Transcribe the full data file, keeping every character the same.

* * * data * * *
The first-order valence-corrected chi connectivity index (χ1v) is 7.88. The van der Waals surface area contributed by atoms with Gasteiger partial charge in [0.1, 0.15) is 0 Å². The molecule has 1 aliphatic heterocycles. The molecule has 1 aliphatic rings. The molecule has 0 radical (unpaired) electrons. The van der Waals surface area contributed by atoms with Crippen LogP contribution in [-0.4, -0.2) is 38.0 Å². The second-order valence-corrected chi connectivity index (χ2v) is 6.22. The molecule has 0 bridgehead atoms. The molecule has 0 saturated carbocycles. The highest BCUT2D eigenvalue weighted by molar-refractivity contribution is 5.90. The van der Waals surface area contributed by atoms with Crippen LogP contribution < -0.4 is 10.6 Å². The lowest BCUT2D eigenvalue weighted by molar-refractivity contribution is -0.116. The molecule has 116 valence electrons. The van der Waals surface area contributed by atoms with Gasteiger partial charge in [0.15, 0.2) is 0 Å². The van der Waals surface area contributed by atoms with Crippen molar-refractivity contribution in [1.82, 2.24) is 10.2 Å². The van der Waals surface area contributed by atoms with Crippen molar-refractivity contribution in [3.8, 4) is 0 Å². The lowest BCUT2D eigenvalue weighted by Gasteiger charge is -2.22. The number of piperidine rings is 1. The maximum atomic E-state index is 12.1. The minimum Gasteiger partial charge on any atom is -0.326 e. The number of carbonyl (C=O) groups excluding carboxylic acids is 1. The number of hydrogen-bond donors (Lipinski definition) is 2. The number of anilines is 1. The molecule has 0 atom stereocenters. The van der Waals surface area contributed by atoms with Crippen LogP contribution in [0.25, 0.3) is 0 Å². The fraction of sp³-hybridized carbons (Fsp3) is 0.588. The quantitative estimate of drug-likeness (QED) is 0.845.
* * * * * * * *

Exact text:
The first-order valence-corrected chi connectivity index (χ1v) is 7.88. The van der Waals surface area contributed by atoms with Gasteiger partial charge in [0.1, 0.15) is 0 Å². The molecule has 1 aliphatic heterocycles. The molecule has 1 aliphatic rings. The molecule has 0 radical (unpaired) electrons. The van der Waals surface area contributed by atoms with Crippen LogP contribution in [-0.4, -0.2) is 38.0 Å². The second-order valence-corrected chi connectivity index (χ2v) is 6.22. The molecule has 0 bridgehead atoms. The molecule has 0 saturated carbocycles. The highest BCUT2D eigenvalue weighted by molar-refractivity contribution is 5.90. The van der Waals surface area contributed by atoms with Crippen LogP contribution < -0.4 is 10.6 Å². The lowest BCUT2D eigenvalue weighted by molar-refractivity contribution is -0.116. The molecule has 116 valence electrons. The van der Waals surface area contributed by atoms with Gasteiger partial charge in [0.15, 0.2) is 0 Å². The van der Waals surface area contributed by atoms with Crippen molar-refractivity contribution in [1.82, 2.24) is 10.2 Å². The van der Waals surface area contributed by atoms with Crippen molar-refractivity contribution in [3.8, 4) is 0 Å². The lowest BCUT2D eigenvalue weighted by Gasteiger charge is -2.22. The number of piperidine rings is 1. The maximum atomic E-state index is 12.1. The minimum Gasteiger partial charge on any atom is -0.326 e. The number of carbonyl (C=O) groups excluding carboxylic acids is 1. The number of hydrogen-bond donors (Lipinski definition) is 2. The number of anilines is 1. The molecule has 0 atom stereocenters. The van der Waals surface area contributed by atoms with Crippen LogP contribution in [0.25, 0.3) is 0 Å². The fraction of sp³-hybridized carbons (Fsp3) is 0.588. The quantitative estimate of drug-likeness (QED) is 0.845.